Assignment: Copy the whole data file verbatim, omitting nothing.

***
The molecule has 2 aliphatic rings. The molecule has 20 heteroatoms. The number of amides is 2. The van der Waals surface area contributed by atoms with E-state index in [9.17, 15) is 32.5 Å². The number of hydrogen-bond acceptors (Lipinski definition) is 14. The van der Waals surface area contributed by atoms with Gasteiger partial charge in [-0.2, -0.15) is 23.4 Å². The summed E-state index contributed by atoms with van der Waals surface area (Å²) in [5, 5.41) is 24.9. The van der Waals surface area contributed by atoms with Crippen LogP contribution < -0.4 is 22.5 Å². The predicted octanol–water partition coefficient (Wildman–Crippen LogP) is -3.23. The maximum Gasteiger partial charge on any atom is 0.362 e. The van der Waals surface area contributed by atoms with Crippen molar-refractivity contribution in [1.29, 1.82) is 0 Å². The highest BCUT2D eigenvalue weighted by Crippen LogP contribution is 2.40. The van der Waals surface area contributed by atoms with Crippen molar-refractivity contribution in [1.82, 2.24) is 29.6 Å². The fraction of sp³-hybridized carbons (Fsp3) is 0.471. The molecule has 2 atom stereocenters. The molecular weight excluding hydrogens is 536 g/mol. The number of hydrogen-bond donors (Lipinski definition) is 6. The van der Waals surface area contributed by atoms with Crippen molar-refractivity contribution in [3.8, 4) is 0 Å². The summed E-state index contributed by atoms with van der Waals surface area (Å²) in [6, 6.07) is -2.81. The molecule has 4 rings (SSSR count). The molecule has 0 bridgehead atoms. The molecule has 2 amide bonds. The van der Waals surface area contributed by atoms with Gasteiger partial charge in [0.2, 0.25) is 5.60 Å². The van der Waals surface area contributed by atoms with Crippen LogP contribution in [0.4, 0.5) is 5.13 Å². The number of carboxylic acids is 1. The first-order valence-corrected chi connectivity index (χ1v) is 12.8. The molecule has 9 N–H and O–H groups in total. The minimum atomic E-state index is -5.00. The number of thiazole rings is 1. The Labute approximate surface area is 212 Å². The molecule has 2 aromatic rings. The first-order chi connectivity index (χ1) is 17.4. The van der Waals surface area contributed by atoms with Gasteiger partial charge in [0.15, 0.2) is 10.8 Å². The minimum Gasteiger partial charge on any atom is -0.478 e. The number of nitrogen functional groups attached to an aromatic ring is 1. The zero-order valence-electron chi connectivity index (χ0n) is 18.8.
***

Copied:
The molecule has 2 aliphatic rings. The molecule has 20 heteroatoms. The number of amides is 2. The van der Waals surface area contributed by atoms with E-state index in [9.17, 15) is 32.5 Å². The number of hydrogen-bond acceptors (Lipinski definition) is 14. The van der Waals surface area contributed by atoms with Gasteiger partial charge in [-0.2, -0.15) is 23.4 Å². The summed E-state index contributed by atoms with van der Waals surface area (Å²) in [5, 5.41) is 24.9. The van der Waals surface area contributed by atoms with Crippen LogP contribution < -0.4 is 22.5 Å². The predicted octanol–water partition coefficient (Wildman–Crippen LogP) is -3.23. The maximum Gasteiger partial charge on any atom is 0.362 e. The van der Waals surface area contributed by atoms with Crippen molar-refractivity contribution in [1.29, 1.82) is 0 Å². The highest BCUT2D eigenvalue weighted by Crippen LogP contribution is 2.40. The van der Waals surface area contributed by atoms with Crippen molar-refractivity contribution in [1.82, 2.24) is 29.6 Å². The fraction of sp³-hybridized carbons (Fsp3) is 0.471. The molecule has 2 atom stereocenters. The molecular weight excluding hydrogens is 536 g/mol. The number of hydrogen-bond donors (Lipinski definition) is 6. The van der Waals surface area contributed by atoms with Crippen molar-refractivity contribution in [3.8, 4) is 0 Å². The summed E-state index contributed by atoms with van der Waals surface area (Å²) in [6, 6.07) is -2.81. The molecule has 4 rings (SSSR count). The molecule has 0 bridgehead atoms. The molecule has 2 amide bonds. The van der Waals surface area contributed by atoms with Gasteiger partial charge in [0.2, 0.25) is 5.60 Å². The van der Waals surface area contributed by atoms with Crippen LogP contribution in [0.4, 0.5) is 5.13 Å². The number of carboxylic acids is 1. The first-order valence-corrected chi connectivity index (χ1v) is 12.8. The molecule has 9 N–H and O–H groups in total. The minimum atomic E-state index is -5.00. The number of thiazole rings is 1. The Labute approximate surface area is 212 Å². The molecule has 2 aromatic rings. The first-order chi connectivity index (χ1) is 17.4. The van der Waals surface area contributed by atoms with Gasteiger partial charge in [0.15, 0.2) is 10.8 Å². The minimum Gasteiger partial charge on any atom is -0.478 e. The number of nitrogen functional groups attached to an aromatic ring is 1. The zero-order valence-electron chi connectivity index (χ0n) is 18.8.